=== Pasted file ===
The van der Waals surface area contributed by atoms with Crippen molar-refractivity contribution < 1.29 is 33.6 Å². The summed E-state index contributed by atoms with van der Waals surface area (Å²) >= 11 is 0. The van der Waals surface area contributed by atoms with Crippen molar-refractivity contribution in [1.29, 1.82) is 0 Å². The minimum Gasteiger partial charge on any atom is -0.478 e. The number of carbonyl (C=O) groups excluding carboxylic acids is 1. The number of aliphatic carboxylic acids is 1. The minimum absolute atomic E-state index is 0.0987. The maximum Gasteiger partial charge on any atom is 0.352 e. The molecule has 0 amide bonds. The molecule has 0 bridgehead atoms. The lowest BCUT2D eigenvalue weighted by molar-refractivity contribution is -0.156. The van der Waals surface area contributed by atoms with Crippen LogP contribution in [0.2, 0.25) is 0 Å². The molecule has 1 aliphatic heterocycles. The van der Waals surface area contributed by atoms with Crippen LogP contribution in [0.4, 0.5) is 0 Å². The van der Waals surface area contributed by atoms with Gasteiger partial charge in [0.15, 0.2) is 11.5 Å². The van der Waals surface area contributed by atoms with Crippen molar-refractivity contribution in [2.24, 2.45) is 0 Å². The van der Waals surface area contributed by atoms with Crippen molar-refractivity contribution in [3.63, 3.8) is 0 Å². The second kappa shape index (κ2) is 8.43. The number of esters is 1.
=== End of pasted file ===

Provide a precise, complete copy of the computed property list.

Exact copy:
The van der Waals surface area contributed by atoms with Crippen molar-refractivity contribution < 1.29 is 33.6 Å². The summed E-state index contributed by atoms with van der Waals surface area (Å²) >= 11 is 0. The van der Waals surface area contributed by atoms with Crippen molar-refractivity contribution in [1.29, 1.82) is 0 Å². The minimum Gasteiger partial charge on any atom is -0.478 e. The number of carbonyl (C=O) groups excluding carboxylic acids is 1. The number of aliphatic carboxylic acids is 1. The minimum absolute atomic E-state index is 0.0987. The maximum Gasteiger partial charge on any atom is 0.352 e. The molecule has 0 amide bonds. The molecule has 0 bridgehead atoms. The lowest BCUT2D eigenvalue weighted by molar-refractivity contribution is -0.156. The van der Waals surface area contributed by atoms with Crippen LogP contribution in [0.2, 0.25) is 0 Å². The molecule has 1 aliphatic heterocycles. The van der Waals surface area contributed by atoms with Crippen LogP contribution in [0.4, 0.5) is 0 Å². The van der Waals surface area contributed by atoms with Gasteiger partial charge in [0.15, 0.2) is 11.5 Å². The van der Waals surface area contributed by atoms with Crippen molar-refractivity contribution in [2.24, 2.45) is 0 Å². The van der Waals surface area contributed by atoms with Crippen molar-refractivity contribution in [3.63, 3.8) is 0 Å². The second kappa shape index (κ2) is 8.43. The number of esters is 1.